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Snell's Law

Patrick Ford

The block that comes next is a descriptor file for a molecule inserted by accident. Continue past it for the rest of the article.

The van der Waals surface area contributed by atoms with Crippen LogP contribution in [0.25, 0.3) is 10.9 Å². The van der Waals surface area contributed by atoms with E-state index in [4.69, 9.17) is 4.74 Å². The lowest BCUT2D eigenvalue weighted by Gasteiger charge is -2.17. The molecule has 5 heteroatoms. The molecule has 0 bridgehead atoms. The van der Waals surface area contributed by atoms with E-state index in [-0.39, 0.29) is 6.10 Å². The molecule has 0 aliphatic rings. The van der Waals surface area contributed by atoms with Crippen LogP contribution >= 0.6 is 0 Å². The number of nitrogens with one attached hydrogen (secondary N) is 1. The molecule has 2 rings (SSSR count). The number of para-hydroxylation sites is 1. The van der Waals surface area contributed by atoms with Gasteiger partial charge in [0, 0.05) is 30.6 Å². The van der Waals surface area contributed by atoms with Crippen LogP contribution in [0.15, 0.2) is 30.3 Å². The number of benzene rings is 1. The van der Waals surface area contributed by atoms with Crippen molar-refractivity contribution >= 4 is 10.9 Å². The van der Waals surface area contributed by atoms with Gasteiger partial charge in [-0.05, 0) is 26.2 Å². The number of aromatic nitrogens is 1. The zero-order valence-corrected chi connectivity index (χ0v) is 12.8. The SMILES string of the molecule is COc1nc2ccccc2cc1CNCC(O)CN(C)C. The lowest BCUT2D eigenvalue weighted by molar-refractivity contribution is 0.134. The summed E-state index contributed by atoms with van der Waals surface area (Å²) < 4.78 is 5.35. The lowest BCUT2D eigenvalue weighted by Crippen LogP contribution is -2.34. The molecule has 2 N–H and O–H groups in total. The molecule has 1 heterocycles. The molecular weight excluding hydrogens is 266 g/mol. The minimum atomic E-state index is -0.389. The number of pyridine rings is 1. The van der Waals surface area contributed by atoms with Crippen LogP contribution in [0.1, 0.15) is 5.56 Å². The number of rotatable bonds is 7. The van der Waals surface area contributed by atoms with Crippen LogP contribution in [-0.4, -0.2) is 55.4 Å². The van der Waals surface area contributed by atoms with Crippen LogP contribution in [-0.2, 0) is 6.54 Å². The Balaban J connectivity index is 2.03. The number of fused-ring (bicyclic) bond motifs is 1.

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Hey, guys, in this video, we're gonna talk about something called Snell's Law. Snell's law is the mathematical law that governs refraction across a boundary. Okay, let's get to it. Remember that when light transmits through a boundary into a different medium, the angle of its path must change. Okay, What I have here is an image that shows one medium indicated by an index of refraction in one and another medium indicated by an index of refraction in two. So the light travels at different speeds in these two media, so long as in one and in two don't equal. If they do equal, then they travel at the same speed and no refraction occurs. Remember that refraction depends on Lee upon a change in speed. So what we have is some incident angle fate, a one and some refracted angle faded to the question is how did those angles relate to one another? Well, Snell's law gives us this angle of refraction, and it says that the number of the index of refraction times sine of the angle, is conserved across the boundary. So in time, sign of data on the left side is also equal to n times Sign of Fada on the right side. Okay, so that quantity the index or faction times sine of the angle is conserved across the boundary. All right, now, this is where our definition of angles becomes very, very, very important. Your angle, which appears here and here, has to be measured from the normal. Fada has to be measured from the normal. Okay, Okay. It has to be measured from the normal notice. These two angles are both measured with respect to this normal line that I drew. This is the normal. Okay, if you measure that angle, let's say with respect to the surface of the boundary, like so that is not going to give you the right answer. Your answer will absolutely unequivocally be wrong every single time you measure the angle with respect to the boundary, do not do this. Always measure it with respect to the normal. Okay, let's do a quick example. Ah, Light ray is incident on an air water boundary at 33 degrees to the normal, with the reflected with the refractive index of water being If the light ray passes from air toe water. What is the refracted angle. What if the ray were to pass from water to air? So we have two different scenarios. We have air, toe, water and then we have water to air. So let's start with air to water. We know the incident angle 33 degrees to the normal, which is always how we have to measure the angles. And we know the index of refraction of water 1. We're going from air to water. So theta one, the angle the incident angle is 33 degrees in one is our index of refraction. Of our initial medium in two is the index of refraction off the medium were passing into which in this case, is water right there toe water 1.33 and then theta two is are unknown. The only thing here that we're missing is the index of refraction of our original medium, which is air. Always remember, the index of refraction of air is one. Okay, so now we have enough to use Snell's law to solve this problem. Snell's law says in one signed theta one equals in two signed theater too. So I need to solve for sign of data to so rewriting this I get sign of fated to is in one over into sign of fate of one which is in one. The incident medium is just one into the medium that we're passing into, which is water is 1.33 and the incident angle was 33 degrees. Okay. And this is equal to 0.41 which means using the arc sine function on our calculators. That this angle is simply 24 degrees, right? Right relative to the normal in the second bound Sorry in the second medium, which in this case is water. All right, that's the first part. What about water to air now the media are flipped, right? We're going from water to air, but the incident angle is still the same. We're still incident at 33 degrees from the normal. So theta one is still 33 degrees. But now, in one, the refractive index of our original medium is now that of water 1.33 and in to the index of refraction for are transmitted medium is that of air, which is one. And we're looking for that refracted angle. So it's the same set up. Let me minimize myself. I'm already sorry. I already have the equation I need to use, so I'm just gonna write that out. Sign of faded. Two equals in one over in to sign of fatal one, which is now 13 3/1. Right. The industries of refraction are flipped, but the incident angle is still 33 degrees and is holding equals about 0.72 So if we use the ark sign on our calculator, we find that the refracted angle is 46 degrees from the normal. Okay, always from the normal. All right, guys, that wraps up our discussion on Snell's law. Thanks for watching.